A preselling condo in the Philippines refers to a condominium unit that is offered for sale by a property developer before it is completed and ready for occupancy. This means that the condo project is still in the preconstruction phase or under construction, and the developer is selling units to buyers before the building is finished.
Here are some key points to understand about preselling condos in the Philippines:
- Off-Plan Sales: Buyers purchase the condo units based on the plans, designs, and specifications provided by the developer. They buy “off-plan,” which means they are buying a property that exists on paper and is yet to be built.
- Advantages for Buyers:
- Lower Prices: Preselling condos often come with lower prices compared to fully completed and ready-to-move-in units. Developers usually offer discounts and promotional prices to attract early buyers.
- Payment Flexibility: Buyers are usually offered flexible payment terms, allowing them to pay the purchase price in installment payments over the construction period.
- Potential Appreciation: If the real estate market is experiencing growth, the value of the preselling condo may appreciate by the time it is completed, offering buyers a chance for potential capital gains.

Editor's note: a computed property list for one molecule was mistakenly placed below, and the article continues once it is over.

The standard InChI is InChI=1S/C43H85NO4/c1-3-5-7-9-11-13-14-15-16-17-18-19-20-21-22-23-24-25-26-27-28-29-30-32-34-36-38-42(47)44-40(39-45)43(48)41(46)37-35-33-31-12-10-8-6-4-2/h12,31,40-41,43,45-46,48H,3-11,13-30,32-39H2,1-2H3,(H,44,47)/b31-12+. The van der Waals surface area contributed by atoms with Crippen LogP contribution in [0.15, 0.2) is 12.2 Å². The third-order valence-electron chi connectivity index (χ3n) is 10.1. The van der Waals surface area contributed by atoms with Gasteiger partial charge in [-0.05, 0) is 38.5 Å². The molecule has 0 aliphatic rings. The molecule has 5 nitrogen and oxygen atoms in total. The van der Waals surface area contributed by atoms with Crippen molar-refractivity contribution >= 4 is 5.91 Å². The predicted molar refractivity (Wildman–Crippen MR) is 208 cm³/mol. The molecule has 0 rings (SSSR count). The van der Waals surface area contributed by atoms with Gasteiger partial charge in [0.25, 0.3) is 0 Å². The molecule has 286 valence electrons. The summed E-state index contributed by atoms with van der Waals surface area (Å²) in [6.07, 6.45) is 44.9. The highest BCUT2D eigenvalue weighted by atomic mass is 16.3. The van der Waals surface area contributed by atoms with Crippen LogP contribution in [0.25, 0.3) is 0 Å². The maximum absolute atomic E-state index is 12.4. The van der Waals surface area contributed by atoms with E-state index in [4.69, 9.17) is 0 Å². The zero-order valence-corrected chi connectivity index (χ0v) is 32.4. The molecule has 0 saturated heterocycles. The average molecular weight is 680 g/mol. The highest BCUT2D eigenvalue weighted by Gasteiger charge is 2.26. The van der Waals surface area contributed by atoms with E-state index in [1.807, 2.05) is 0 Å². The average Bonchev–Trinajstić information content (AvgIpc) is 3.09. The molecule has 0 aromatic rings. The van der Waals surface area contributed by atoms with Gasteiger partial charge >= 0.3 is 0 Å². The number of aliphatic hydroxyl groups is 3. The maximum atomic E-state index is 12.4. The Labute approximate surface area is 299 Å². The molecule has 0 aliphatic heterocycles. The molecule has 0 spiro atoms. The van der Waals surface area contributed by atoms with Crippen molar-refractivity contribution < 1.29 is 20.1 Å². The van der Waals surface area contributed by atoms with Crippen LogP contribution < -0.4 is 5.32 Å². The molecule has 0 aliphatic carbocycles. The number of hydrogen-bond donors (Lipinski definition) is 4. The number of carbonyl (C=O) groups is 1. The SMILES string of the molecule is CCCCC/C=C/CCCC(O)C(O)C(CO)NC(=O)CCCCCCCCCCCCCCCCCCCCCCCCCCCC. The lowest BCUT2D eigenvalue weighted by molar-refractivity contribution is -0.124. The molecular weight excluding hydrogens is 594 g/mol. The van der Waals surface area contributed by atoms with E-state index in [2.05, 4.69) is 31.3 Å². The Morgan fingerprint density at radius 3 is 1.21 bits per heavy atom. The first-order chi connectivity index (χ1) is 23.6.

- Risks and Considerations:
- Construction Delays: There’s a risk of construction delays, which might postpone the completion and occupancy date of the condo unit.
- Changes in Plans: Sometimes, there might be changes in the final design, layout, or features of the condo, which could differ from what was initially presented to buyers.
- Market Volatility: Economic and market fluctuations can affect the property’s value, and the anticipated appreciation may not materialize.
- Legal Protections: The Philippine government, through the Housing and Land Use Regulatory Board (HLURB – DHSUD), provides regulations and guidelines to protect buyers of preselling properties. Developers are required to adhere to these regulations to ensure transparency and fairness in preselling transactions.
- Reservation and Contract: Buyers typically start by reserving a unit by paying a reservation fee. Subsequently, a formal contract, such as a Contract to Sell, is signed between the buyer and the developer, outlining the terms and conditions of the sale, payment schedule, and other pertinent details.
It’s crucial for buyers to conduct due diligence, research the developer’s reputation, and review all the terms and conditions before entering into a preselling condo purchase agreement. Consulting with legal and real estate professionals can also provide valuable guidance during the process.